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i'm trying to do some "post"/"lazy" evaluation of arguments on my strings. Suppose i've this:

s = "SELECT * FROM {table_name} WHERE {condition}" 

I'd like to return the string with the {table_name} replaced, but not the {condition}, so, something like this:

s1 = s.format(table_name = "users")

So, I can build the hole string later, like:

final = s1.format(condition= "user.id = {id}".format(id=2))

The result should be, of course:

"SELECT * FROM users WHERE user.id = 2" 

I've found this previous answer, this is exactly what I need, but i'd like to use the format string function.

python, format string Thank you for your help!

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1  
Naturally, you're going to escape all the replacement strings to prevent an SQL injection attack - right? ;) –  Li-aung Yip Mar 31 '12 at 12:42
1  
I hope you're not ever letting any user input get into this? This sort of code is asking for security holes. –  Chris Morgan Mar 31 '12 at 12:42
    
Of course i won't do it fellas, maybe it wasn't the best example, but was what first came to my mind. –  santiagobasulto Mar 31 '12 at 12:56

4 Answers 4

up vote 2 down vote accepted

You can't use the format function because it will raise a KeyError.

string.Template supports safe substituion:

from string import Template
s = Template('SELECT * FROM $table_name WHERE $condition')
s.safe_substitute(table_name='users')

'SELECT * FROM users WHERE $condition'

If you use plain variable names (no format specifiers, no indexing, etc..) this will also work (thanks @Simeon Visser for the idea):

def myformat(s, *args, **kwargs):
  while True:
    try:
      return s.format(*args, **kwargs)
    except KeyError as e:
      e=e.args[0]
      kwargs[e] = "{%s}" % e

s = "SELECT * FROM {table_name} WHERE {condition}" 
myformat(s, table_name="users")

'SELECT * FROM users WHERE {condition}'
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You can replace the condition with itself:

s.format(table_name='users', condition='{condition}')

which gives us:

SELECT * FROM users WHERE {condition}

You can use this string later to fill in the condition.

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Wow, this is so easy. I'd never think this work. –  santiagobasulto Mar 31 '12 at 12:32
    
replacing something with itself doesnt seem very Pythonic at least from my understanding... –  jamylak Mar 31 '12 at 12:43
    
Well, it's short, clear and it works so that's Pythonic to me :) –  Simeon Visser Mar 31 '12 at 12:47

This builds on @Karoly Horvath's answer to add support for index keys and attribute access on named keys:

import re

def my_format(template, *args, **kwargs):
  next_index = len(args)
  while True:
    try:
      return template.format(*args, **kwargs)
    except KeyError as e:
      key = e.args[0]
      finder = '\{' + key + '.*?\}'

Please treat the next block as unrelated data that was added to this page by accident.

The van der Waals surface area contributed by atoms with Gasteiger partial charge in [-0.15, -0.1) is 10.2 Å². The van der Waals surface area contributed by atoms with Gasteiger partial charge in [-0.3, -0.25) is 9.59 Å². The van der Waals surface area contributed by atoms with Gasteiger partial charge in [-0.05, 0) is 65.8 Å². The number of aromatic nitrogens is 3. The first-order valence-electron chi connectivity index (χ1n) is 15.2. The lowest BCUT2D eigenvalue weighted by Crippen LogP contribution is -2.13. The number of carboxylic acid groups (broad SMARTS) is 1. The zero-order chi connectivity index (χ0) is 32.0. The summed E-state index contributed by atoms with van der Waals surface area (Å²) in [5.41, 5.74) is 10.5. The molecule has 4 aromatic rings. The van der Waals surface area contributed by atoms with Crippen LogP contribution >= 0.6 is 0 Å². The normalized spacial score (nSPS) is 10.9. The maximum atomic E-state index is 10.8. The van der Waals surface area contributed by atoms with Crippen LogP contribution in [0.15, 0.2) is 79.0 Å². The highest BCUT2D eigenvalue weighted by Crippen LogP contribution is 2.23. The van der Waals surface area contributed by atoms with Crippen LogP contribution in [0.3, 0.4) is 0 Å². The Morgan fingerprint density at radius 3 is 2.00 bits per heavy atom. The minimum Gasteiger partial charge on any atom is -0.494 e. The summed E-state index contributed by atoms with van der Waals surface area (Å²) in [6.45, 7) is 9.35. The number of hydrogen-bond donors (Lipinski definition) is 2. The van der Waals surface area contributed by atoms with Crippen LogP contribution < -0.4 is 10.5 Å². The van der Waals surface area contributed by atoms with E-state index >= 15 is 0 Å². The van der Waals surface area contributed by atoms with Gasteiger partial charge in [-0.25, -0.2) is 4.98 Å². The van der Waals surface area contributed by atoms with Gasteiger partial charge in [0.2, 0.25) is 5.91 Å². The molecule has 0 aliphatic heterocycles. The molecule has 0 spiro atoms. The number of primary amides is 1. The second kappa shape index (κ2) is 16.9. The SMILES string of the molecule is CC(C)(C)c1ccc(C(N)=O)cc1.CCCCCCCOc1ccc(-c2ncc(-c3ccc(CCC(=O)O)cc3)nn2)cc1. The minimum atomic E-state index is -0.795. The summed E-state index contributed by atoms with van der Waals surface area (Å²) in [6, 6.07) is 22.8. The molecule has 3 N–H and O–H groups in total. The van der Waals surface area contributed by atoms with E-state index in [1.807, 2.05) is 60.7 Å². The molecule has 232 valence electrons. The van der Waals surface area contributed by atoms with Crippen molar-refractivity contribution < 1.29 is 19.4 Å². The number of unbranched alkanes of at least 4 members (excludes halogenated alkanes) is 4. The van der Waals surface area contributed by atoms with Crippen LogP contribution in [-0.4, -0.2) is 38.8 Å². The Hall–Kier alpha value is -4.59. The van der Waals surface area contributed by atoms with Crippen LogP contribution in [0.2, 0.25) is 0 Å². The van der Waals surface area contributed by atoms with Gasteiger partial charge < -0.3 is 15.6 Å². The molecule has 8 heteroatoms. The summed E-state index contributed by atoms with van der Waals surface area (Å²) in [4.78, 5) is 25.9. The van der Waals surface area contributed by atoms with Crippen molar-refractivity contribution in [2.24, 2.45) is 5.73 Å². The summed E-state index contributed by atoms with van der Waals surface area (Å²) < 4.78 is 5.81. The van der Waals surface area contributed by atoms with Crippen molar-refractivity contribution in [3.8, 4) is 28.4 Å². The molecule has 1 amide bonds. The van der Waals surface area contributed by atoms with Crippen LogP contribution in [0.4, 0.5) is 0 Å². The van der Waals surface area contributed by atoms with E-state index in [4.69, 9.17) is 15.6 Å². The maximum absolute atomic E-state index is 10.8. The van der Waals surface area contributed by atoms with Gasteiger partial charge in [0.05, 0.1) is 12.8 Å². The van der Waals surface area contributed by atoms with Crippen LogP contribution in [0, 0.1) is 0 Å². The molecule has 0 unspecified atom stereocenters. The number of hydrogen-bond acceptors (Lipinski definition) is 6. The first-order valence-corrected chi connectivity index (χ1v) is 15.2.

template = re.sub(finder, '{\g<0>}', template)
    except IndexError as e:
      args = args + ('{' + str(next_index) + '}',)
      next_index += 1

So to test it out:

class MyObj:
  bar = 'baz'

  def __repr__(self):
    return '<MyObj instance>'

my_obj = MyObj()

template = '{0}, {1}, {foo}, {foo.bar}, {0}, {10}, {missing}'
print my_format(template)
print my_format(template, '1st', '2nd', missing='Not Missing')
print my_format(template, foo=my_obj)

Output:

{0}, {1}, {foo}, {foo.bar}, {0}, {10}, {missing}
1st, 2nd, {foo}, {foo.bar}, 1st, {10}, Not Missing
{0}, {1}, <MyObj instance>, baz, {0}, {10}, {missing}
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This is a slight change to @ShawnFumo's answer which has a small bug. We need to add a word boundary check (the \b in the regular expression) to ensure that we are matching only the failing key and another key that starts with the same string. This prevents a missing {foo} key from also treating {food} and {foolish} as if they were missing.

import re

def my_format(template, *args, **kwargs):
  next_index = len(args)
  while True:
    try:
      return template.format(*args, **kwargs)
    except KeyError as e:
      key = e.args[0]
      finder = r'\{' + key + r'\b.*?\}'
      template = re.sub(finder, r'{\g<0>}', template)
    except IndexError as e:
      args = args + ('{' + str(next_index) + '}',)
      next_index += 1

So to test it out:

class MyObj:
  bar = 'baz'

  def __repr__(self):
    return '<MyObj instance>'

my_obj = MyObj()

template = '{0}, {1}, {foo}, {foo.bar}, {0}, {10}, {missing}'
print my_format(template)
print my_format(template, '1st', '2nd', missing='Not Missing')
print my_format(template, foo=my_obj)

print

template2 = '{foo} and {food}'
print my_format(template2)
print my_format(template2, food='burger')
print my_format(template2, foo=my_obj, food='burger')

Output:

{0}, {1}, {foo}, {foo.bar}, {0}, {10}, {missing}
1st, 2nd, {foo}, {foo.bar}, 1st, {10}, Not Missing
{0}, {1}, <MyObj instance>, baz, {0}, {10}, {missing}

{foo} and {food}
{foo} and burger
repr(<MyObj instance>) and burger
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